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In 2011 I was asked by my good friend, Sidney Robinson, to write a piece of music to celebrate the centenary of Taliesin. Sid and I actually met for the first time at Taliesin when the quartet that I perform with, Third Coast Percussion, was playing at the Hillside Theatre at Taliesin for the first time.
Sid and I (and Wright) share a fascination with the connections and illuminating disparities between architecture and music. Surface similarities between the two disciplines, such as a shared vocabulary (rhythm, form, material), are not so interesting to me. I think they are more coincidental than substantive. But Wright’s use of common patterns—such as simple geometric shapes—layered together in unusual and unexpected ways immediately makes me hear music.
Architects are forever finding new ways to combine floors, walls, and ceilings into spaces that excite, or soothe, or inspire their inhabitants. Musicians, in turn, are forever finding new ways to combine harmonies, melodies, sounds, and rhythmic motives into sonic experiences that excite, or soothe, or inspire their listeners. Combinations of the familiar, even the mundane, into something new and breathtaking is the alchemy that is shared by all creative practices.
I find inspiration in Wright’s work, and Taliesin in particular, on many levels. Sid likes to say that “Taliesin was always changing, but it was always Taliesin.” So this structure belies one of the greatest differences between music and architecture: the temporal and ephemeral nature of the one, and the permanence and immutability of the other. Wright created themes in the original 1911 Taliesin that carried him through the next 50 years of rebuilding and adding on to the structure. How incredible to be able to tinker with a building off and on for decades, and still have it come out as a cohesive and unified work of art.
This is particularly poignant for me today, in 2021, when my piece Common Patterns in Uncommon Time is now 10 years old, and I’m revisiting it with my bandmates for the first time in 8 years. It’s been fun to revisit the structure and materials of the piece with another decade of music-making under our belts, and I’ve done some tinkering of my own. But somehow, the musical structure that I made feels fixed—as though editing too much of the original piece will cause the whole thing to crumble around me. This is of course entirely in my head, but I do think it’s interesting that Wright was able to edit and enhance a building, Taliesin, over such a long period of time, and the piece of music I wrote inspired by Taliesin somehow seems to resist change. I just love that these two disciplines can bely expectations in this way.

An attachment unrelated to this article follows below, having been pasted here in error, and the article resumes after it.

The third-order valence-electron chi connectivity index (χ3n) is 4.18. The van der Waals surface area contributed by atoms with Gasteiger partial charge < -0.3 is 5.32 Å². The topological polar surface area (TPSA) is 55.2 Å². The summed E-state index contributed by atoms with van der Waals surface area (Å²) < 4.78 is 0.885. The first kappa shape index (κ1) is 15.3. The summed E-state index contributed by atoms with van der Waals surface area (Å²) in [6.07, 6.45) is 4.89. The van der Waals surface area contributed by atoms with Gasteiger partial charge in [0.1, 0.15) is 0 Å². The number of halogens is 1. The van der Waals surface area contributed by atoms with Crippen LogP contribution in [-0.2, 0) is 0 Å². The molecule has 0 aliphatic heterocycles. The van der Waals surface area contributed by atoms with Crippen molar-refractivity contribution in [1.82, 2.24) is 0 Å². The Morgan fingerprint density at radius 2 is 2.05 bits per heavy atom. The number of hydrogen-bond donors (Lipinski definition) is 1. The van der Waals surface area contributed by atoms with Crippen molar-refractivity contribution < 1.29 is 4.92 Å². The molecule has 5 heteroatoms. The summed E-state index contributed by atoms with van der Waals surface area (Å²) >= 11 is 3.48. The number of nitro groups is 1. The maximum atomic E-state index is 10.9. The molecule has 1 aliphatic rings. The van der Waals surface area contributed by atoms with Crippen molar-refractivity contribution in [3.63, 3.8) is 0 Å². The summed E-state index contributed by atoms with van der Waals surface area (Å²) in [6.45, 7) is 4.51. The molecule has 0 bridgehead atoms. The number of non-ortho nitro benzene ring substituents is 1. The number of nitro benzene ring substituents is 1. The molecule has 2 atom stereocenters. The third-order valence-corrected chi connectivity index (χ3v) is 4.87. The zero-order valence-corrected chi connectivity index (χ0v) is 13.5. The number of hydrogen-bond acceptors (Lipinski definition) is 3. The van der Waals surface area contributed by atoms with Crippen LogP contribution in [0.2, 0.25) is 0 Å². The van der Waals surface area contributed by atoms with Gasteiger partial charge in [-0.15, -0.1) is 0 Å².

The piece is comprised of six movements and an interlude performed without pauses between the movements. Each movement draws its title from one of the keywords from Wright’s quote: entity, diversity, design, and repose.
The materials of the percussion instruments used (glass, wood, and metal) are woven throughout the work in much the same way Wright integrated materials to unify his own designs. This represents a striking similarity between percussion and architecture: more so than in any other music, percussion music is defined by the materials used in performance. A piece may call for marimbas and vibraphones, or it may call for radios, electric buzzer, and tom-toms; whatever palette the composer chooses, his or her work is defined and structurally unified by these materials as an architect’s work is defined and unified by his or her use of limestone, or plaster, or wood.”